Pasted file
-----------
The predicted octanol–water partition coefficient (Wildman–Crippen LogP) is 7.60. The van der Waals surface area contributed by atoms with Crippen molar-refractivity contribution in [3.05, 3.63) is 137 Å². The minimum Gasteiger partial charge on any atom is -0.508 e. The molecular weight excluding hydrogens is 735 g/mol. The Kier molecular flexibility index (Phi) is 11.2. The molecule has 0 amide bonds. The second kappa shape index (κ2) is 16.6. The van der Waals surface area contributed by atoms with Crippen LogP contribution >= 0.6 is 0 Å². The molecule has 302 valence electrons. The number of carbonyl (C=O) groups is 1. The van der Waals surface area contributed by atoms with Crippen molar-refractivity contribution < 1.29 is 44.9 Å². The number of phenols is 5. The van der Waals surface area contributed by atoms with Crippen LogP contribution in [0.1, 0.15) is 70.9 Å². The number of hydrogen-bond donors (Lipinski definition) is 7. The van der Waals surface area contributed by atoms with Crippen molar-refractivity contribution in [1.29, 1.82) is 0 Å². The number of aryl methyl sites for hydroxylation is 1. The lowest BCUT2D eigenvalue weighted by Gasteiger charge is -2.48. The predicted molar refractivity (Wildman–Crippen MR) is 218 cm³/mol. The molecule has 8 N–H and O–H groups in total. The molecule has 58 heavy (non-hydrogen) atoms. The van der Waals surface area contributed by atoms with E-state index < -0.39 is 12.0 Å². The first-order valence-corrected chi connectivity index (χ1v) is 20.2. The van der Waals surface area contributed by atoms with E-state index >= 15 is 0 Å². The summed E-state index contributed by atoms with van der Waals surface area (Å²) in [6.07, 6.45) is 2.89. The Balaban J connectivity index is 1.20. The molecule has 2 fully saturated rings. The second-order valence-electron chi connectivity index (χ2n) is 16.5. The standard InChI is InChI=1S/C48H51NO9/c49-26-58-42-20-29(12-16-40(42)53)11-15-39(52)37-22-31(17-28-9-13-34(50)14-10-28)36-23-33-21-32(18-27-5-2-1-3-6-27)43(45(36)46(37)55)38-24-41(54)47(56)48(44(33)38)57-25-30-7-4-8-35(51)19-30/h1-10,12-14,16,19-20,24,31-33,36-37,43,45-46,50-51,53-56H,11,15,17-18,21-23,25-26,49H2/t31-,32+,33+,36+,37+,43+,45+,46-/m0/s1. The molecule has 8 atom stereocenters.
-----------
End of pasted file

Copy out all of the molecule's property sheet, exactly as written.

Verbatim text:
The predicted octanol–water partition coefficient (Wildman–Crippen LogP) is 7.60. The van der Waals surface area contributed by atoms with Crippen molar-refractivity contribution in [3.05, 3.63) is 137 Å². The minimum Gasteiger partial charge on any atom is -0.508 e. The molecular weight excluding hydrogens is 735 g/mol. The Kier molecular flexibility index (Phi) is 11.2. The molecule has 0 amide bonds. The second kappa shape index (κ2) is 16.6. The van der Waals surface area contributed by atoms with Crippen LogP contribution >= 0.6 is 0 Å². The molecule has 302 valence electrons. The number of carbonyl (C=O) groups is 1. The van der Waals surface area contributed by atoms with Crippen molar-refractivity contribution < 1.29 is 44.9 Å². The number of phenols is 5. The van der Waals surface area contributed by atoms with Crippen LogP contribution in [0.1, 0.15) is 70.9 Å². The number of hydrogen-bond donors (Lipinski definition) is 7. The van der Waals surface area contributed by atoms with Crippen molar-refractivity contribution in [1.29, 1.82) is 0 Å². The number of aryl methyl sites for hydroxylation is 1. The lowest BCUT2D eigenvalue weighted by Gasteiger charge is -2.48. The predicted molar refractivity (Wildman–Crippen MR) is 218 cm³/mol. The molecule has 8 N–H and O–H groups in total. The molecule has 58 heavy (non-hydrogen) atoms. The van der Waals surface area contributed by atoms with E-state index < -0.39 is 12.0 Å². The first-order valence-corrected chi connectivity index (χ1v) is 20.2. The van der Waals surface area contributed by atoms with E-state index >= 15 is 0 Å². The summed E-state index contributed by atoms with van der Waals surface area (Å²) in [6.07, 6.45) is 2.89. The Balaban J connectivity index is 1.20. The molecule has 2 fully saturated rings. The second-order valence-electron chi connectivity index (χ2n) is 16.5. The standard InChI is InChI=1S/C48H51NO9/c49-26-58-42-20-29(12-16-40(42)53)11-15-39(52)37-22-31(17-28-9-13-34(50)14-10-28)36-23-33-21-32(18-27-5-2-1-3-6-27)43(45(36)46(37)55)38-24-41(54)47(56)48(44(33)38)57-25-30-7-4-8-35(51)19-30/h1-10,12-14,16,19-20,24,31-33,36-37,43,45-46,50-51,53-56H,11,15,17-18,21-23,25-26,49H2/t31-,32+,33+,36+,37+,43+,45+,46-/m0/s1. The molecule has 8 atom stereocenters.